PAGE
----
Timings & Visiting Days

The general regulations entail particular visitation timings. The Museum is open from Tuesday to Sunday from 10 am to 5 pm.

The Fakir Khana historical center is an uncommon gallery since, as Saifuddin indicated, history turns into a lived experience here. “I am a piece of this history,” he said. The narratives joined to each object in the Fakir Khana give the family, including Saifuddin, a feeling of being so far off but so near their past. For guests, then again, the wistfulness isn’t something very similar; the vast majority have no clue about the historical backdrop of the Fakir Khana regardless, and frequently they are shocked by the accounts they hear. However, I accept that a discussion with Syed Saifuddin merits its legitimacy. In addition to the fact that he is a man with an electric character, he knows how to make his watchers question how their feeling about the past is developed. His enthusiastic way and the narratives he tells entertain and motivate his audience members while recommending that Lahore must be ‘discovered.’But, in particular, in regards to the inquiry, I started with, “What is Lahore?” they underscore that there is beyond one manner by which Lahore can be envisioned and keeps on being envisioned by specific individuals. These tales about the Fakirs, introduced to the audience as one of the many qissa’s of Lahore, collaborate with our minds in various ways, bringing out the complex and different nature of this city.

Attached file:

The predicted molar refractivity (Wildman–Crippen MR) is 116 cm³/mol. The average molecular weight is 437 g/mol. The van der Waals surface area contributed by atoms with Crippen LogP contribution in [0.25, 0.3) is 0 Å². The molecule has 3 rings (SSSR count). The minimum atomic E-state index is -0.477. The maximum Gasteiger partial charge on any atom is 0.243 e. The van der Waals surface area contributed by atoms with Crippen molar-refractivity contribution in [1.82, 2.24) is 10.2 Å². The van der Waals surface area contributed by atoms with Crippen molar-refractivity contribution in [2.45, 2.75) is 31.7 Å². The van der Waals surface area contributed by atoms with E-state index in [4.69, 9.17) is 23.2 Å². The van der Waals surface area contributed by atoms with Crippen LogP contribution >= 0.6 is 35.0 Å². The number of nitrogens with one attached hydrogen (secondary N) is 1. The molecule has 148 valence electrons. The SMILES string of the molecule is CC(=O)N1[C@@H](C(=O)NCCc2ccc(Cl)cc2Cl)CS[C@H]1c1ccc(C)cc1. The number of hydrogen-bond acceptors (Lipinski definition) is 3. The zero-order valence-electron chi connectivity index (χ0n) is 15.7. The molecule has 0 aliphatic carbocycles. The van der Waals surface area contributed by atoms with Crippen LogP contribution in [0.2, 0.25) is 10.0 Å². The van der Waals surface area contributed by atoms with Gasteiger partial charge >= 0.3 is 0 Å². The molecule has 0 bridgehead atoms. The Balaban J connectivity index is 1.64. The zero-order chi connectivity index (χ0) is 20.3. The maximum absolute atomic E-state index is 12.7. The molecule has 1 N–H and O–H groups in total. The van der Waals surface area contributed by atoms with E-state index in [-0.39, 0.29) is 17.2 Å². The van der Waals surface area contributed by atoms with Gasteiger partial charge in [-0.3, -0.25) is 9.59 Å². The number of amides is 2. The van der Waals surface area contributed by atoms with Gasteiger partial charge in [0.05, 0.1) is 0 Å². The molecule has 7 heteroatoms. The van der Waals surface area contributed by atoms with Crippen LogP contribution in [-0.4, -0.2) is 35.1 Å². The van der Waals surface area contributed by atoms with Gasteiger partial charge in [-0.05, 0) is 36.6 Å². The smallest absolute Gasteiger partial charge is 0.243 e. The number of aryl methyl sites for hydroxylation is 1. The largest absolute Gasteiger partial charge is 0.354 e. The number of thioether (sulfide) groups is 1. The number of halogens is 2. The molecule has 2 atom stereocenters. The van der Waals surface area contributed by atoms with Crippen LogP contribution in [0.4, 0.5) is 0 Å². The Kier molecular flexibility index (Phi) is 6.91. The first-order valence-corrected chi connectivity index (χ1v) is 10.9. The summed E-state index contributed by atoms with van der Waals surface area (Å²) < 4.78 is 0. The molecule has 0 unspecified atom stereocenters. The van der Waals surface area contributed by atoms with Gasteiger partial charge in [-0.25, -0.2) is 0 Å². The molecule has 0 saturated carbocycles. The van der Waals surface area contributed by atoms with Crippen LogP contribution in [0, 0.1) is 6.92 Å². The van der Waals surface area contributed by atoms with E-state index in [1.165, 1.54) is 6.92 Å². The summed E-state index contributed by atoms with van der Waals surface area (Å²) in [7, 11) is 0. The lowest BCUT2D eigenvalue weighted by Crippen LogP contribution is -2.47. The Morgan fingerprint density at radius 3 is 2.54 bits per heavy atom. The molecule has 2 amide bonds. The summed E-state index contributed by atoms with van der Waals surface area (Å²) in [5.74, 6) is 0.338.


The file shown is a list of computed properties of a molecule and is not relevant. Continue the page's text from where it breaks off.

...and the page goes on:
Fakir Khana Museum Location & Contact

The location for the Museum is; Hakimian Bazar, Kucha Faqirkhana, Kucha Astana Sharif Walled City of Lahore. The contact number for the Museum is +92 321 7450598.


Who is the owner of the Fakir Khana Museum?

Fakir Syed Saifuddin curates the Museum.

What are your favorite things about Fakir Khana Museum?

There is a vast collection of paintings hung in this private Museum. These include works of Irani, Mughal, Kangra, Rajput, and Pahari schools. There is a masterpiece of Mumtaz Ali from the 19th century, which took 15 years to paint. It is one foot tall and half a foot wide.

What are the timings of the Fakir Khana Museum?

The Museum is open from 10 am till 5 pm from Tuesday to Sunday.

Where is Fakir Khana Museum located?

It is located in Hakiman Bazar.

What is the contact number of the Fakir Khana Museum?

The contact number for the Museum is +92 321 7450598.

How to visit Fakir Kahana Museum?

You can visit the Museum by making an appointment on call.

What is the ticket price of the Fakir Khana Museum?

Entry to the Museum is free. However, you need a prior appointment for a visit.